Friday, June 27, 2014

I want my, I want my VOD

The problem with instant communination is the shelf life.  It used to be a Circus could put up posters around town with the date and time of the performances and everyone would mark their calendar.  Back then it might be months before any other announcement posters would detract from the Circus.
Today we get the equivalent of a circus poster announcement with every other Facebook post.  And even if the post is not about an up and coming event it still competes for attention with every other puppy picture, cat pose and funny YouTube on the Internet. 
So with the attention span becoming smaller toward information which is expanding, how do you get the word out?  I suppose you have to keep publishing digital posters on a regular basis.  I am trying to do that on a daily basis.  If someone has to be reminded of an event on more than a daily basis, then perhaps the task of finding a place in that person's schedule is hopeless.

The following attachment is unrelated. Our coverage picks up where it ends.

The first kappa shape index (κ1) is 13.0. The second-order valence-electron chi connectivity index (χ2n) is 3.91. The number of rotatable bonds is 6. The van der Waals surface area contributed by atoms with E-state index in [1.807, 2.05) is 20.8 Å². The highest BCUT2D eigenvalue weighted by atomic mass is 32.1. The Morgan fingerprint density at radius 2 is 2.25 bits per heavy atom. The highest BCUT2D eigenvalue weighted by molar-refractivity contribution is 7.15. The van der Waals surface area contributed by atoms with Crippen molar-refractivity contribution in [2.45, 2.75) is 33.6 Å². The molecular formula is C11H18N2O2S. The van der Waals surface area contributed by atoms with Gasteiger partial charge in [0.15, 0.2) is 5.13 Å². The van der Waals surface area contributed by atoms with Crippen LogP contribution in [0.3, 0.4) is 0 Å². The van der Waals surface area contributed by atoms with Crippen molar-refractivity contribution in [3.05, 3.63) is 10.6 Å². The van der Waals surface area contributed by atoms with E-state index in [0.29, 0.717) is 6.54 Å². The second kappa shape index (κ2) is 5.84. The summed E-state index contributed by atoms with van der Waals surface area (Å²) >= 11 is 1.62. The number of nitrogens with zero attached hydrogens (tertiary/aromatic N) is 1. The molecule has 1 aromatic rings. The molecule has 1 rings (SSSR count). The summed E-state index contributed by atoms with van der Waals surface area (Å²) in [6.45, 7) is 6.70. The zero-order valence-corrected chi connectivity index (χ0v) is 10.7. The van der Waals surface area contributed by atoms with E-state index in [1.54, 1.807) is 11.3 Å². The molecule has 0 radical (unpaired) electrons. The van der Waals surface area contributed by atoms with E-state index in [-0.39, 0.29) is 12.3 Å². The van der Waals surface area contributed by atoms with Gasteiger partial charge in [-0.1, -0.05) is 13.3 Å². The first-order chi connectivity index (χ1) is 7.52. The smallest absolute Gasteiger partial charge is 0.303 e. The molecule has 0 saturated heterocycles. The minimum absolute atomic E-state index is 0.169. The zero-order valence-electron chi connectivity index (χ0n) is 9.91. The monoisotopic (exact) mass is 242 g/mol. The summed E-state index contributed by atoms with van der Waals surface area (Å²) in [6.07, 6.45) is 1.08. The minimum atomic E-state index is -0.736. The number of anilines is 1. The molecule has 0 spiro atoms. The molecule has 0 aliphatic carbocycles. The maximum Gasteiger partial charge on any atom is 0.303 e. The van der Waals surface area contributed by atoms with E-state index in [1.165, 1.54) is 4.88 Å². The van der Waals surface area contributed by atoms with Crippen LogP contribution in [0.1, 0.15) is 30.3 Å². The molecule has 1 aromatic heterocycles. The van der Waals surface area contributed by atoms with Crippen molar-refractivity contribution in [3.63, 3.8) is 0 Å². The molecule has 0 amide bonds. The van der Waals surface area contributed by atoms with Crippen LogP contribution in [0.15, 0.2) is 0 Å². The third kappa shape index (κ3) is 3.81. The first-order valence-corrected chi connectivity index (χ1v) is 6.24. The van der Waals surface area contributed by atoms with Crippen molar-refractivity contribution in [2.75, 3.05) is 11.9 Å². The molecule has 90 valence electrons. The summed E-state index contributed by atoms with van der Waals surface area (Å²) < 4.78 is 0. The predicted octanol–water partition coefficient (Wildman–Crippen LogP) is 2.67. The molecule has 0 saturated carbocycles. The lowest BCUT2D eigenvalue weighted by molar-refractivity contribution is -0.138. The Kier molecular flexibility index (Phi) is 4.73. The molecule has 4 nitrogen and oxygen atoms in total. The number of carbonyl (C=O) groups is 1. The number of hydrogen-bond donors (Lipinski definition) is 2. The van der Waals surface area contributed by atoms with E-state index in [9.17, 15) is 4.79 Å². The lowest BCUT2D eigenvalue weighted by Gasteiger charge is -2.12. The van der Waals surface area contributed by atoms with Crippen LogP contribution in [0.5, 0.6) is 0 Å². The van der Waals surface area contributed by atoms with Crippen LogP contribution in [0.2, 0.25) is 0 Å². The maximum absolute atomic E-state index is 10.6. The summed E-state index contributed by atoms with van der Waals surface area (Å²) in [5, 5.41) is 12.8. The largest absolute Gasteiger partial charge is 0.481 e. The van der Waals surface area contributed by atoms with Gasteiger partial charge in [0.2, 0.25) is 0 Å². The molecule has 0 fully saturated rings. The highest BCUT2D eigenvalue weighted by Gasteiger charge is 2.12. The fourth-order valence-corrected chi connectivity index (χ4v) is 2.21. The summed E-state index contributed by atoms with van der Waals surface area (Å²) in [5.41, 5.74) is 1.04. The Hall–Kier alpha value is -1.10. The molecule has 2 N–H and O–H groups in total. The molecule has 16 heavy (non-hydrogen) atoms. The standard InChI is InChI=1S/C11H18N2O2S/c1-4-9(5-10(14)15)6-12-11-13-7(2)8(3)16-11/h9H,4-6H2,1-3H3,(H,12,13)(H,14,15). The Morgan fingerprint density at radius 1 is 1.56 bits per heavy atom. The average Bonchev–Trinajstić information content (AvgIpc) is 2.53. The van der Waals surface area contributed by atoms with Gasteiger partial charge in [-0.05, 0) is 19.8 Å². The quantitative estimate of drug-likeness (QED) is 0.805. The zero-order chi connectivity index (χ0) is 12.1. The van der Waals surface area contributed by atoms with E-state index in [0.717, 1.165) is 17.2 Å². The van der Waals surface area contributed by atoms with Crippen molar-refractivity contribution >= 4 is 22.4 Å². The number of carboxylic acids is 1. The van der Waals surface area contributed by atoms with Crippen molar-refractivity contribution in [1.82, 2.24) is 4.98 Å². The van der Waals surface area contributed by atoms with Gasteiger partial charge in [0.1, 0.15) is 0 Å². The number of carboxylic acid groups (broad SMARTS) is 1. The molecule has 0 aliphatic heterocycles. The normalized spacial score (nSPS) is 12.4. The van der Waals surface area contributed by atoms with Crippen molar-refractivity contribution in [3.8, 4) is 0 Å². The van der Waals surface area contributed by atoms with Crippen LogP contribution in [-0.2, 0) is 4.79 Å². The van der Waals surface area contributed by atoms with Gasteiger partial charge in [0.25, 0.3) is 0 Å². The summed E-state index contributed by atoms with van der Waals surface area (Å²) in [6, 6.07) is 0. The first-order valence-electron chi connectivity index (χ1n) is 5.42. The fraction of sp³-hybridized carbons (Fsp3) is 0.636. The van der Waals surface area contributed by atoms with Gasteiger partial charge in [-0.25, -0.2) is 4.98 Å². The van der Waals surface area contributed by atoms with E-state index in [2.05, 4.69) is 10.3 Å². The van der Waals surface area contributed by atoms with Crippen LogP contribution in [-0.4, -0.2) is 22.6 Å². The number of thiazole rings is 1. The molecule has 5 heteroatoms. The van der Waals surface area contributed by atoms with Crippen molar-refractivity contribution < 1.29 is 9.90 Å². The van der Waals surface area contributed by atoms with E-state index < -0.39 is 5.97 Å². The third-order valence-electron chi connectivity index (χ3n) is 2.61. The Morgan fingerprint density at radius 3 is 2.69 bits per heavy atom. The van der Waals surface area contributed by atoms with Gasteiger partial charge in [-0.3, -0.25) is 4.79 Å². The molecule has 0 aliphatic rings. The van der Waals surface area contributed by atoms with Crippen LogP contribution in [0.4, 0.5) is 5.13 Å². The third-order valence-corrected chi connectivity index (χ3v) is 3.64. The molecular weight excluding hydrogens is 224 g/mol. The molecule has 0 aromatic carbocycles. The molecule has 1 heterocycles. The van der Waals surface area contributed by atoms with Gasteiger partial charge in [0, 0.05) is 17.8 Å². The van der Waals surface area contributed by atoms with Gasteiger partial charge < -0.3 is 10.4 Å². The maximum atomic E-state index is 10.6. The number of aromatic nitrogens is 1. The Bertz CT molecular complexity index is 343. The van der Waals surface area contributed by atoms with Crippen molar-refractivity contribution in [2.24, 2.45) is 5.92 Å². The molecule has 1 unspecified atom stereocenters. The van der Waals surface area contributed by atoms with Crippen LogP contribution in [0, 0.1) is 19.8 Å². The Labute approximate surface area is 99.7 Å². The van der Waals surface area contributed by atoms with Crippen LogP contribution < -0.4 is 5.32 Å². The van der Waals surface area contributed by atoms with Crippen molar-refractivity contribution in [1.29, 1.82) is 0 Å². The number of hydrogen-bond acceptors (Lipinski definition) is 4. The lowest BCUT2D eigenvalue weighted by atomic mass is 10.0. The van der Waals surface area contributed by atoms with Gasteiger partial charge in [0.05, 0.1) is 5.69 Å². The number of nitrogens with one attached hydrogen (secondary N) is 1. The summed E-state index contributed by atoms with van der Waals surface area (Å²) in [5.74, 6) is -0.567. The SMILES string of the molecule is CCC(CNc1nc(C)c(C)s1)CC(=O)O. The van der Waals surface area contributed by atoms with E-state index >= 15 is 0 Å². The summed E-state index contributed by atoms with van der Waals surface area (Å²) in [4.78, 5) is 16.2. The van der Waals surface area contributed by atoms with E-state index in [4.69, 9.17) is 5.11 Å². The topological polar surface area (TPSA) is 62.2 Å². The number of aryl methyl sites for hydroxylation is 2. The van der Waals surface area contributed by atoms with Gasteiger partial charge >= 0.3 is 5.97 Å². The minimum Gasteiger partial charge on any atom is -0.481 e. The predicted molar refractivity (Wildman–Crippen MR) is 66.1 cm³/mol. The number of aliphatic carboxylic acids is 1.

Here is the deal. Starting AUGUST 1st you will be able to see "Jay Johnson: The Two and Only" in HD super rez from the comfort of you own livingroom any time you decide to watch it.  It will be offered to 55 million households, along with every other iNDEMAND event.  The only viewers who will try to find it are the ones that know it is available. And those who know that it is available will have to decide when they want to watch it.